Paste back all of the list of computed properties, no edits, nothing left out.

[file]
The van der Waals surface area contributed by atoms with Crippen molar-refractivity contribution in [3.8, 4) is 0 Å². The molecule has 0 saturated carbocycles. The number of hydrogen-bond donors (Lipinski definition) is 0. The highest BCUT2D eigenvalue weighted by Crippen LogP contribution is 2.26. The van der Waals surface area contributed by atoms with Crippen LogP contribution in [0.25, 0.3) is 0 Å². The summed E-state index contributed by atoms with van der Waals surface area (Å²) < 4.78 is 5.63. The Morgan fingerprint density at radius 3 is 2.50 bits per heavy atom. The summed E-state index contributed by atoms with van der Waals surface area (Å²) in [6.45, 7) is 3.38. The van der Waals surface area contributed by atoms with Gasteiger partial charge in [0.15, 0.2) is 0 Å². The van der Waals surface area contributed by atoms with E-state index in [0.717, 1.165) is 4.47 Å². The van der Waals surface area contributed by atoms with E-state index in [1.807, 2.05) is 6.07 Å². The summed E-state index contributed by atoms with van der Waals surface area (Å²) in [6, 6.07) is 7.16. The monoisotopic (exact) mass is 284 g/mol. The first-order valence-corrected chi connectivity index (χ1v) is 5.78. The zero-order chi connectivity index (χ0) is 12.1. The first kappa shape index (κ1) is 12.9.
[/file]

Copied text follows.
The van der Waals surface area contributed by atoms with Crippen molar-refractivity contribution in [3.8, 4) is 0 Å². The molecule has 0 saturated carbocycles. The number of hydrogen-bond donors (Lipinski definition) is 0. The highest BCUT2D eigenvalue weighted by Crippen LogP contribution is 2.26. The van der Waals surface area contributed by atoms with Crippen LogP contribution in [0.25, 0.3) is 0 Å². The summed E-state index contributed by atoms with van der Waals surface area (Å²) < 4.78 is 5.63. The Morgan fingerprint density at radius 3 is 2.50 bits per heavy atom. The summed E-state index contributed by atoms with van der Waals surface area (Å²) in [6.45, 7) is 3.38. The van der Waals surface area contributed by atoms with Gasteiger partial charge in [0.15, 0.2) is 0 Å². The van der Waals surface area contributed by atoms with E-state index in [0.717, 1.165) is 4.47 Å². The van der Waals surface area contributed by atoms with E-state index in [1.807, 2.05) is 6.07 Å². The summed E-state index contributed by atoms with van der Waals surface area (Å²) in [6, 6.07) is 7.16. The monoisotopic (exact) mass is 284 g/mol. The first-order valence-corrected chi connectivity index (χ1v) is 5.78. The zero-order chi connectivity index (χ0) is 12.1. The first kappa shape index (κ1) is 12.9.